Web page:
Sunday, 6 December 2009
Revenge of the potato eater: Speak English or don't work here
During my full-time national service, someone once asked me in English: “You eat potato?”
I thought to myself: What a strange question. Neither of us was even eating anything at the time.
As I pause to ponder if this was a serious or trick question, my tuber-fixated interrogator repeated the query, insisting on an answer: “You eat potato?”
Hasn’t everyone eaten a potato at least once in his or her life?
So I said: “Yah, I eat potato.”
“You eat potato?” he repeated with bemusement, as if I confessed to masturbation.
“I eat potato.”
“You eat potato.”
“I eat potato.”
This went on for a while until the person was satisfied that I had indeed confirmed my potato-eating and left to tell everyone very loudly that I said I ate potatoes like it was the funniest thing in the world.
It wasn’t until later when I found out that is to say a Chinese Singaporean “eats potatoes” is to mock him for being so Westernised that he speaks English rather than Chinese.
The assumption here is that the potato is a Western food, like the fries in a McDonald’s meal.
But when I was asked the potato question, the first thing that came to mind was the spuds in my mother's chicken curry – not a Western dish, I believe.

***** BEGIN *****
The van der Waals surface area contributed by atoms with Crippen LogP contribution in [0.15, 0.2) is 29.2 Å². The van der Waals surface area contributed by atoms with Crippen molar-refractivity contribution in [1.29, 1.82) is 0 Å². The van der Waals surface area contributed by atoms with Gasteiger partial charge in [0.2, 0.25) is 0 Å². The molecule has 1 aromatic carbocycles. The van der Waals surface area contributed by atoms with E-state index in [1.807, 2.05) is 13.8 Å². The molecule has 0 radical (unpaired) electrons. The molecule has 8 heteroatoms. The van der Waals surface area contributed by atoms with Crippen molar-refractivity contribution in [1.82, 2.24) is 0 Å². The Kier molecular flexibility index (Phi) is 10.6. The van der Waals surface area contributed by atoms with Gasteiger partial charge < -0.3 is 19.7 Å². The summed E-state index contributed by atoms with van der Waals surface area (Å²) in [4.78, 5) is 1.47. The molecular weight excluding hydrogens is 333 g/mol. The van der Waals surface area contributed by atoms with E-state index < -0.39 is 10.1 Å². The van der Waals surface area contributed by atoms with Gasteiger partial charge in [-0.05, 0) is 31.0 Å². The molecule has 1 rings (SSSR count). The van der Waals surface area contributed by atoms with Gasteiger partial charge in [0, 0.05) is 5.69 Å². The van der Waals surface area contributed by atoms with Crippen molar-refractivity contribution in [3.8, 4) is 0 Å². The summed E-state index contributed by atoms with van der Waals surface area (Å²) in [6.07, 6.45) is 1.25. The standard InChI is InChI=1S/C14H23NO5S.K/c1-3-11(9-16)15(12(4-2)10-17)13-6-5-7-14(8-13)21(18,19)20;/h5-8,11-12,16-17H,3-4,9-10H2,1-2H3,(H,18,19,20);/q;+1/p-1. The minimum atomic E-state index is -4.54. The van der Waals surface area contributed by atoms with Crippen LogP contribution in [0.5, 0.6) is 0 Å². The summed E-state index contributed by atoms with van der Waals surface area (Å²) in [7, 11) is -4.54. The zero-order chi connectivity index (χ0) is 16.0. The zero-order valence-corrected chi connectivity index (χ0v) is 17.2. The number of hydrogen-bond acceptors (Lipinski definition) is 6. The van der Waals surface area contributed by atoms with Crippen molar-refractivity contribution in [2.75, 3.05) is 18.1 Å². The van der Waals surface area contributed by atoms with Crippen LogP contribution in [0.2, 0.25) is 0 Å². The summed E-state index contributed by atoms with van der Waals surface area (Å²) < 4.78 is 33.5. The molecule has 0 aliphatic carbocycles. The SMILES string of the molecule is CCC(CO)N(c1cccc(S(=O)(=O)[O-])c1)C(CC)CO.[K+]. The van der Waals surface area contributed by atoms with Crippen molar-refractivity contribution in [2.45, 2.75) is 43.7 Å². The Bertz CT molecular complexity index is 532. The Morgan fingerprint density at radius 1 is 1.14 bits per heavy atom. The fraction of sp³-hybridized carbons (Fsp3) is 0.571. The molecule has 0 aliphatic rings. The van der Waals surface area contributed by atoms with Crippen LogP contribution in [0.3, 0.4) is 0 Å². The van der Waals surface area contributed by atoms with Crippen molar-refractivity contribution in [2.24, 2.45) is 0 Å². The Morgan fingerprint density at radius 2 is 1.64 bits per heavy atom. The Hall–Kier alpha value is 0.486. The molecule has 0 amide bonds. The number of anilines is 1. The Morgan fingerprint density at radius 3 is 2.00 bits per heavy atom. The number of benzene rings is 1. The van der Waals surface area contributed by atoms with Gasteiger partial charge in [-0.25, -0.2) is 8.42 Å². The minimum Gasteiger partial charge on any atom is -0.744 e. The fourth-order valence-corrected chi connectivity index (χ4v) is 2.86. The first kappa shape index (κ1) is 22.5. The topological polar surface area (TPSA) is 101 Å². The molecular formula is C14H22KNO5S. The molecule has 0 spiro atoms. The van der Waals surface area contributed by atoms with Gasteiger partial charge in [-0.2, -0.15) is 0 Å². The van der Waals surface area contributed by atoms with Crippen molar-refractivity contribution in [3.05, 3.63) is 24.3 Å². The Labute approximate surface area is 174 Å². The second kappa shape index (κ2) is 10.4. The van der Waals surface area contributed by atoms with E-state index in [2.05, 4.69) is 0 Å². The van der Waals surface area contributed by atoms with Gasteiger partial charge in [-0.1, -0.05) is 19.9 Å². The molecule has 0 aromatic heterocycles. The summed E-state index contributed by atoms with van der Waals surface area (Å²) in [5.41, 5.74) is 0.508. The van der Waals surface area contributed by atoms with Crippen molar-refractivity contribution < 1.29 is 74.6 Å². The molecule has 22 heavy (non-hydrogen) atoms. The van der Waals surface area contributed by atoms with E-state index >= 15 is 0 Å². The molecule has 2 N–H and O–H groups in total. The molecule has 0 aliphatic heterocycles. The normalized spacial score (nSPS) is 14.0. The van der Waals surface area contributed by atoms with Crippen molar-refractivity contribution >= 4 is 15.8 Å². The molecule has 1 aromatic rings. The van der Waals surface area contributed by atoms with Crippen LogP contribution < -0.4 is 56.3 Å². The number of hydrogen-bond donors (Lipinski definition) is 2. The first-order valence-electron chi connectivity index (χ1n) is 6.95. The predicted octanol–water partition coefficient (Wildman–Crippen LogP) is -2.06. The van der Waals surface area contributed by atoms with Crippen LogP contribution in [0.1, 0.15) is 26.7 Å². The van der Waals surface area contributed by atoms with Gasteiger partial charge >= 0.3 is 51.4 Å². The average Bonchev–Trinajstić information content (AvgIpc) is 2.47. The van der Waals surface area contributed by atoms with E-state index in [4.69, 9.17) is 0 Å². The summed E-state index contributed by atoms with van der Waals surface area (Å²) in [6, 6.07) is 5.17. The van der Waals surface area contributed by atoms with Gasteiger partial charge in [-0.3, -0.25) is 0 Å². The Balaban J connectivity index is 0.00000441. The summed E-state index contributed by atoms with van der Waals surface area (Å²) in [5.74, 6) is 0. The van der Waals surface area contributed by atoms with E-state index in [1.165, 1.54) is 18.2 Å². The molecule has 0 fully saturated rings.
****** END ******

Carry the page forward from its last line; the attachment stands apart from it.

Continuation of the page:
So it never occurred to me that "eating potatoes" had anything to do with my language preference.
That was when I realised that being a English-speaking Chinese Singaporean, I was in the minority.
But we are a big enough minority – or big enough spenders – that last week, the Government announced a new rule that will hopefully reverse the trend of a growing number of service workers recruited from abroad who can’t speak English to customers like me.
From the third quarter of next year, new foreign workers have to pass an English test before they can get a work permit as a skilled worker.
We felt vindicated after MM Lee Kuan Yew’s admission that Chinese has been wrongly taught in our schools for 30 years, turning Chinese Singaporeans like me off our mother tongue.
Many potato-eating Singaporeans has treated MM Lee’s mea culpa as licence to openly condemn the Government’s oppressive bilingual education policy for screwing up our lives and the lives of our children.
Some complain about how they were forced to emigrate because of the policy. Hey, at least they had the option to emigrate. No other country would have me.
So it’s almost fitting that foreigners now have to learn English to work in our country. Why should we be the only ones to suffer?
I don’t even mind being called a “potato eater”. Take that, you Chinese helicopter.
Suddenly, I feel like curry.
- Published in The New Paper. 6 December 2009
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